Sculptor vs city: opening shots

2011-12-02 00:00

WHAT is expected to be a long and arduous legal matter got off to a false start when sculptor Andries Botha took eThekwini Municipality to task over his ill-treated elephants in the high court in Durban yesterday.

The matter will stay off the roll until both parties have submitted supporting documents and made an application to appear again.

Botha initiated the legal action against eThekwini Municipality to stop the council from destroying the elephant sculptures, which were nearing completion.

The municipality was asked yesterday to present documents to prove the authorisation for the destruction of the two sculptors.

Botha’s lawyer, Toby Orford, said the matter is likely to start in March.

“The municipality failed to provide vital documents yesterday.

“We have filed an affidavit to make it compulsory for them to do so,” he said.

Orford said there has been no indication when exactly the court proceedings will get under way.

At the heart of the matter are three life-sized metal and stone elephant sculptures that were to be part of an international herd that the world- renowned sculptor had created under the banner of the Human Elephant Foundation.

Botha created 17 elephants around the world to highlight elephant conservation and to act as symbols of co-existence, humanity and ecological interdependence.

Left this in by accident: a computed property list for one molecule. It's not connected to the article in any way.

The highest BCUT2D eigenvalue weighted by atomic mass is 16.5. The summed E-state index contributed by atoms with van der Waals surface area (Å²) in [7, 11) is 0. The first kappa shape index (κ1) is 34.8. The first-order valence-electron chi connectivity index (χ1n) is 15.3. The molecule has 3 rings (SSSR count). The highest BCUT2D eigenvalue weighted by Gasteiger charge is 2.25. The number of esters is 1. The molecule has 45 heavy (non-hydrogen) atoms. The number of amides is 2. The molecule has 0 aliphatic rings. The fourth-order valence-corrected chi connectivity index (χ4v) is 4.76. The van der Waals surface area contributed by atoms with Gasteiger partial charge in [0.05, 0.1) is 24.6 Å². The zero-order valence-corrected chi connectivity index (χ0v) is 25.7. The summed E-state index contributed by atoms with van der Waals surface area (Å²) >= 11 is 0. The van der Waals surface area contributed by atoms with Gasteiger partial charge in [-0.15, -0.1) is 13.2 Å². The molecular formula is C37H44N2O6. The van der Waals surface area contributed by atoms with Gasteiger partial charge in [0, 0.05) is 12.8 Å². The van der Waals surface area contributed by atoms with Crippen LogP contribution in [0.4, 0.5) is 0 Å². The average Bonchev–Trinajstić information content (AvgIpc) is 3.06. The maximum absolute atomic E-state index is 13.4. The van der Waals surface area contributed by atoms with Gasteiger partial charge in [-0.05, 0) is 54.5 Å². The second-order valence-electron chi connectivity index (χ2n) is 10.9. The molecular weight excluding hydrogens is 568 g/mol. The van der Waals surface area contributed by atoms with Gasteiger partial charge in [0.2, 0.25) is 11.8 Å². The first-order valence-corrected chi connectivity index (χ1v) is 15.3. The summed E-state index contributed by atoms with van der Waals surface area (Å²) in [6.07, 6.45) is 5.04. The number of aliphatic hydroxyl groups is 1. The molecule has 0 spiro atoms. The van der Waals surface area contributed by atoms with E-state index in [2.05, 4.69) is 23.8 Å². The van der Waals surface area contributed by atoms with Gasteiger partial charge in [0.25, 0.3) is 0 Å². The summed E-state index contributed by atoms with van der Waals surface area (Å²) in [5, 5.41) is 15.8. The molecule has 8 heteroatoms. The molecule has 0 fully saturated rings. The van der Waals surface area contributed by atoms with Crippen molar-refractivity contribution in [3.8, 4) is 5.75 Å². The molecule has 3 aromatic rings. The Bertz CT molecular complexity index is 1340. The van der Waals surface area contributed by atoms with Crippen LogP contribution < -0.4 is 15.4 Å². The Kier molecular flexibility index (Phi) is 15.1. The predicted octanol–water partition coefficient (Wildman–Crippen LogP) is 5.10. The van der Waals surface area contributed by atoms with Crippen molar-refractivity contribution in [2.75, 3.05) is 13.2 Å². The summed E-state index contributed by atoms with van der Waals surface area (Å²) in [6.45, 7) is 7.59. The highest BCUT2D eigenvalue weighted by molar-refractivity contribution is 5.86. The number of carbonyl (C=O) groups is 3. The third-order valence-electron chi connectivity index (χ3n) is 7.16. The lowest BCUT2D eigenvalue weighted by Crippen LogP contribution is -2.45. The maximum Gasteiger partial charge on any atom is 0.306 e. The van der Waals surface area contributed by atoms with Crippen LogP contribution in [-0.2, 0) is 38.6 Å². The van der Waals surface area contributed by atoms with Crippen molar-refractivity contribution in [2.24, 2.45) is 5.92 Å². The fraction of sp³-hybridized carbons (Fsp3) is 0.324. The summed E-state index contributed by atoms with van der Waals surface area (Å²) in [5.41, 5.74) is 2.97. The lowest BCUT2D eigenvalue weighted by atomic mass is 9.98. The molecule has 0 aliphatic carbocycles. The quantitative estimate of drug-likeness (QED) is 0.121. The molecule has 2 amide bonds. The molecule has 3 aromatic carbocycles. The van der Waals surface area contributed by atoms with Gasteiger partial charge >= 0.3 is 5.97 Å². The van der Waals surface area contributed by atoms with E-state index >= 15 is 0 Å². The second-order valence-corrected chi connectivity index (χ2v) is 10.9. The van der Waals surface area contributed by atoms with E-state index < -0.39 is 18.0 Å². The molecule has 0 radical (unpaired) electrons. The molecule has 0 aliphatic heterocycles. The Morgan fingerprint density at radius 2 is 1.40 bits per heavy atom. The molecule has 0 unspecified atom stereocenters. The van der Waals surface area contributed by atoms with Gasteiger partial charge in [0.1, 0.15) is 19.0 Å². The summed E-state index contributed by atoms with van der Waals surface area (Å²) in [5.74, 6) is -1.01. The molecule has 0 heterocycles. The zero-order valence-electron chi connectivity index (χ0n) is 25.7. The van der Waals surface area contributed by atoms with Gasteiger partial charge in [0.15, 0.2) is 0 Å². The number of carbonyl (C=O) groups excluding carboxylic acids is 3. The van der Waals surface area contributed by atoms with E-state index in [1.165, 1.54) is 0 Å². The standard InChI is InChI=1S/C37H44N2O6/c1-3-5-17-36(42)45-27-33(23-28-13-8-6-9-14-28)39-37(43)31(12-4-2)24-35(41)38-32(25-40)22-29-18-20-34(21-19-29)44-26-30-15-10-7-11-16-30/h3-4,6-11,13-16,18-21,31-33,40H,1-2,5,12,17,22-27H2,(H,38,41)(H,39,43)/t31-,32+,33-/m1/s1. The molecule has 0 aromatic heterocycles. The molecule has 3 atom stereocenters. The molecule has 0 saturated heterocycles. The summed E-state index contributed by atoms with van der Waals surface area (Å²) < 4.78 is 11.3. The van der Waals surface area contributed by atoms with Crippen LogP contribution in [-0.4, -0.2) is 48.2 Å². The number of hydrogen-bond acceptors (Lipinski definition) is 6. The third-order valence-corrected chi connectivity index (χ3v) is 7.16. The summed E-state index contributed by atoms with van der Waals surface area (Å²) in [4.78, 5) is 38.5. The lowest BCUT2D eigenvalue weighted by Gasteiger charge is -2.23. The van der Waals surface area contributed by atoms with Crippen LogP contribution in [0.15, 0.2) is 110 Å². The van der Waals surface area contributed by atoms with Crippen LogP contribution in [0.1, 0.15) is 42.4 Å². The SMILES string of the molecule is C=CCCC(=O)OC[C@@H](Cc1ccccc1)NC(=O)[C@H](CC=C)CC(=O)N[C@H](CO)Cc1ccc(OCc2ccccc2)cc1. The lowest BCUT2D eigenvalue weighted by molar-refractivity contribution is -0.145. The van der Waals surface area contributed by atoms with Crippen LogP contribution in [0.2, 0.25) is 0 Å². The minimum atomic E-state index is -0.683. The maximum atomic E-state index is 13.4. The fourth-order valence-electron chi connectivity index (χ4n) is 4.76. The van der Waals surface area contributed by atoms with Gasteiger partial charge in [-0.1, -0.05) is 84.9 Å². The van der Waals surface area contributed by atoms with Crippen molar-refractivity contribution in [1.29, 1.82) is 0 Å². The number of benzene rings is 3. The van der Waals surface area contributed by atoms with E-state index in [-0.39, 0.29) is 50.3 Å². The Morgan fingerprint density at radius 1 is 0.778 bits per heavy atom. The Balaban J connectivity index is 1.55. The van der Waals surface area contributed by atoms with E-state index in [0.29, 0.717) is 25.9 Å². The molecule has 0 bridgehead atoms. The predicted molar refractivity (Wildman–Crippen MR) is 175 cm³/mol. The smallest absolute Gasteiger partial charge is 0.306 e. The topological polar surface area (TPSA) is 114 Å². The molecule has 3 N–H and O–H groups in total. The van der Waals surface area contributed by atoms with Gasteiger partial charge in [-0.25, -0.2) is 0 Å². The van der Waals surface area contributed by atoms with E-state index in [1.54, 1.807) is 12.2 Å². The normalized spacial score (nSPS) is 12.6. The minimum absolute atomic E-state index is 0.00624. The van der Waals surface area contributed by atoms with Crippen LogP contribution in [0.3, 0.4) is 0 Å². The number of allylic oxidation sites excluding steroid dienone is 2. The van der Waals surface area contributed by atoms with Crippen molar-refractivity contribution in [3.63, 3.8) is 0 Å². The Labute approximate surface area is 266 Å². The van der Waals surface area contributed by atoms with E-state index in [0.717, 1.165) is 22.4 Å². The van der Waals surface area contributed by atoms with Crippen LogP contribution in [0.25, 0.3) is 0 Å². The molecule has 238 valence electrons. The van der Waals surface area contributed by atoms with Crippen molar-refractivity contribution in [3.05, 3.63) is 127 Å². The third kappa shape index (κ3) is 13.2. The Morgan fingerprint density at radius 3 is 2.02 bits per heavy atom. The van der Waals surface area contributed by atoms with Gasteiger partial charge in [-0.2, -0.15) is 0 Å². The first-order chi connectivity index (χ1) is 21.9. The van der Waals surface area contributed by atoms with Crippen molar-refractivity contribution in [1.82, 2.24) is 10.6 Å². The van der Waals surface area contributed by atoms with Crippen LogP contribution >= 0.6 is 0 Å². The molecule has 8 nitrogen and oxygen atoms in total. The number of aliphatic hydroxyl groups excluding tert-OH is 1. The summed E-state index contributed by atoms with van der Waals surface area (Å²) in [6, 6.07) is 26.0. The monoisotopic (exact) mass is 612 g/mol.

The go-ahead was given to Botha to build three elephants and he started on the R1,5 million-project in November last year, but council officials forced him and his staff to stop work in February after an ANC councillor allegedly complained that the artwork resembled the Inkatha Freedom Party logo.

Botha said that he had no choice but to take the city on in court, since it was not willing to discuss the terms of contract.

“It’s a sad day for artists when the African National Congress, who fought so hard for our democracy, can prescribe to us what we can and cannot do.

“When I started the sculptures there were no political implications and now they have tarnished my work. Under copyright they had no right to misconstrue the message of my work, and so I will proceed with the matter legally,” he said.

Botha said it is also worrying that the city is willing to squander ratepayers’ money on legal fees when the matter could have been settled amicably.

Meanwhile vagrants have moved into the area and the sculptures are falling into disrepair.

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